The jury deliberated for less than three hours in the case of Watson Street residents against Minge Cement Company before they issued a permanent injunction against Minge. The jury said that the facility definitely qualified as heavy industry; did not belong in or near a residential area; and that the dust, noise, and traffic was negatively affecting the quality of life of the residents nearby. Minge’s lawyers said that the company had not decided whether to appeal or simply to relocate the facility. Some residents were also asking that Judge Jerry Minge resign his position for abuse of authority, but Minge and his attorneys had no comment on that.
The 19th Annual Coosa Valley Fair was a highlight of this week in 1967, and the weather was perfect for fairgoing—no rain and temperatures in the low 80s during the day and the upper 60s in the evening. The West Rome High School Band performed a concert on Thursday, September 21st at 6:30 pm, just prior to the crowning of Miss Coosa Valley Fair, which meant that they had one of the largest audiences of any fair event. Special guests for the fair included Atlanta Falcons players Randy Johnson and Tommy Nobis, Harold “Red” Grange, and children’s TV show hosts Officer Don (from Atlanta) and Bob Brandy (from Chattanooga).
Coach Paul Kennedy was cautiously optimistic about the Chieftain’s home game against Lafayette. He didn’t feel that the prior week’s loss against Chattooga was a sign of things to come; instead, he said that the Chiefs played one of their better games, but they were simply outmanned by the larger, more experienced Chattooga team. Kennedy said that the West Rome offense was the key: if the Chiefs could bring their running game back up to its former levels, they would have a great chance of winning.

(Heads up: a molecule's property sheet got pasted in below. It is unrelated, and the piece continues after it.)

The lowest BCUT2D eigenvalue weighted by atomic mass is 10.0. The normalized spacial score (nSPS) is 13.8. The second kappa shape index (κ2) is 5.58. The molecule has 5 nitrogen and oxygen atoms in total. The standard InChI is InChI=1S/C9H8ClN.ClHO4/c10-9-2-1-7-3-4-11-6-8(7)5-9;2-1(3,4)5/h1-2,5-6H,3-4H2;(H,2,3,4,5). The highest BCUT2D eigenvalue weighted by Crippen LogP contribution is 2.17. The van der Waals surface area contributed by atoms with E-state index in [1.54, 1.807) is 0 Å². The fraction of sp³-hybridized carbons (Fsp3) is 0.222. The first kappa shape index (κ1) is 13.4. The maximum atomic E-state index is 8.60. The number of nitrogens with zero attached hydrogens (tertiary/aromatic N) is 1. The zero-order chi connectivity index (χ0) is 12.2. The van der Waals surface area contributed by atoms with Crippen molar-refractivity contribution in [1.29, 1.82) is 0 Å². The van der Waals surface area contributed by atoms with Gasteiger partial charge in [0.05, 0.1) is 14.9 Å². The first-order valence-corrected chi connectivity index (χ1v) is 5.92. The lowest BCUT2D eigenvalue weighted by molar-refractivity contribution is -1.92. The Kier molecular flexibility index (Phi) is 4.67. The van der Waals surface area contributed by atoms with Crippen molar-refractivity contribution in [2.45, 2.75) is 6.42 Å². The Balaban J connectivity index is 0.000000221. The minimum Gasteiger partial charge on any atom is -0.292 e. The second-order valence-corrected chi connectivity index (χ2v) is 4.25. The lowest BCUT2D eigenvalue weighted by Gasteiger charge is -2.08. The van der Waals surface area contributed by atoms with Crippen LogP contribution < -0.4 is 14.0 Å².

The offense didn’t let Coach Kennedy down, racking up 34 points against LaFayette on Friday, September 22nd, at Barron Stadium. Problem is, LaFayette also racked up 34 points, so the game ended in a tie. West Rome almost pulled out a victory on the final play of the game, but Mark Brewer’s 23-yard field goal effort was three feet too far to the left.
Big K opened for business on September 21st, 1967—the first store in Gala Shopping Center to open. This department store, Gala's anchor store located directly across the street from West Rome High School, would be Rome’s first major chain-store addition in many years; their presence in Rome would make Gala Shopping Center a regional shopping destination and would shake up Romans' shopping habits. Big K opened even before the rest of the shopping center was completed, although A&P, Cole Drugs, Economy Auto, Gateway Books, Kay Ice Cream, Pat’s Bakery, and Ken Stanton Music all planned to open in the fall in plenty of time for the holiday shopping season. (Alas, Big K’s move into the Rome market would also begin Rome's transition from locally owned, community-founded department stores to big-box discount chain stores—a transition that would be repeated across the country. In Rome, it would lead to the demise of Miller’s, Esserman’s, and Fahy’s, among other Rome stores.) For its opening, Big K had jeans for $2.22 a pair, men’s and women’s shoes for $1.22,a pair, Cannon towels for 37¢ each, .22 caliber rifles for $39.95, chocolate covered peanuts for 47¢ a pound, and a large bag of in-store-made caramel corn for a dime… and as I read that, I can still remember that rich, sweet taste of caramel corn wafting through the store.